In a piece at the Washington Post, Robin Givhan challenges several widely held beliefs about first lady Michelle Obama that have stood the test of time:
1. Michelle Obama is the most fashion-friendly first lady.
Obama has been a pronounced and polished advocate for American style, seamlessly moving from custom-made evening gowns to mass-market fare. She has made the fashion industry swoon with her willingness to embrace the work of some of its most eccentric players, such as Thom Browne , and its lesser-known talents, such as Isabel Toledo and Duro Olowu. One 2010 study in the Harvard Business Review estimated she could boost a company’s stock 16 percent by wearing its clothes.
Yet other first ladies have had more personal relationships with designers — and opened the White House doors to them in a way Obama has not. Jacqueline Kennedy designated Oleg Cassini her official dressmaker, and the style they created inspired generations of women and designers …
2. She is a food tyrant of Bloombergian intolerance.
Her focus on the nation’s eating habits has led to complaints that she wants to deprive Americans of dessert. But Obama repeatedly expresses her belief in moderation, talks about her affection for French fries and unapologetically went in for a 1,700-calorie splurge at Shake Shack in 2011 …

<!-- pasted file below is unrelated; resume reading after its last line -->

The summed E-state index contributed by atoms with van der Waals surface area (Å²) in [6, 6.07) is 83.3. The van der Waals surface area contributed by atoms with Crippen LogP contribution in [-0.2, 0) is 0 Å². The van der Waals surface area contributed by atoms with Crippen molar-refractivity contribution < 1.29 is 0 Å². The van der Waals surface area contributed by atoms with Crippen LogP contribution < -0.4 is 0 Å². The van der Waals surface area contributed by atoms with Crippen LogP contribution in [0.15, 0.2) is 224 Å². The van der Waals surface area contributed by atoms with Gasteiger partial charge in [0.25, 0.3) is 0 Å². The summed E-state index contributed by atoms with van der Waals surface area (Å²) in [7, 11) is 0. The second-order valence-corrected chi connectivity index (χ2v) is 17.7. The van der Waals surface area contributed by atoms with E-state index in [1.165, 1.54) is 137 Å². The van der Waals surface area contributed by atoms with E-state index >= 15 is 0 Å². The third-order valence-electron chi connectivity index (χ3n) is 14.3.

3. Her legacy will be Let’s Move or Joining Forces.
Fighting childhood obesity and supporting military families have been the first lady’s most formal and most publicized campaigns. But the guiding principle of her tenure has been a belief in youth mentoring and “paying it forward.”
4. She hates Princeton.
During the 2008 presidential campaign, Obama’s senior thesis, “Princeton-Educated Blacks and the Black Community,” was exhumed from the archives of the university and fueled the perception that she detested it … She hasn’t delivered an address at her alma mater, but she has upheld its informal motto: “Princeton in the nation’s service and in the service of all nations.”
5. She represents an unusual success story.
Her story—as a successful wife, mother and professional who happens to be black—is not unique. The Labor Department estimates that by age 46, almost 70 percent of black men and women have, at some point, been married. According to the last census, 45 percent of black children are raised in two-parent households. More than one-third of employed black women work in professional fields.
Read more at the Washington Post.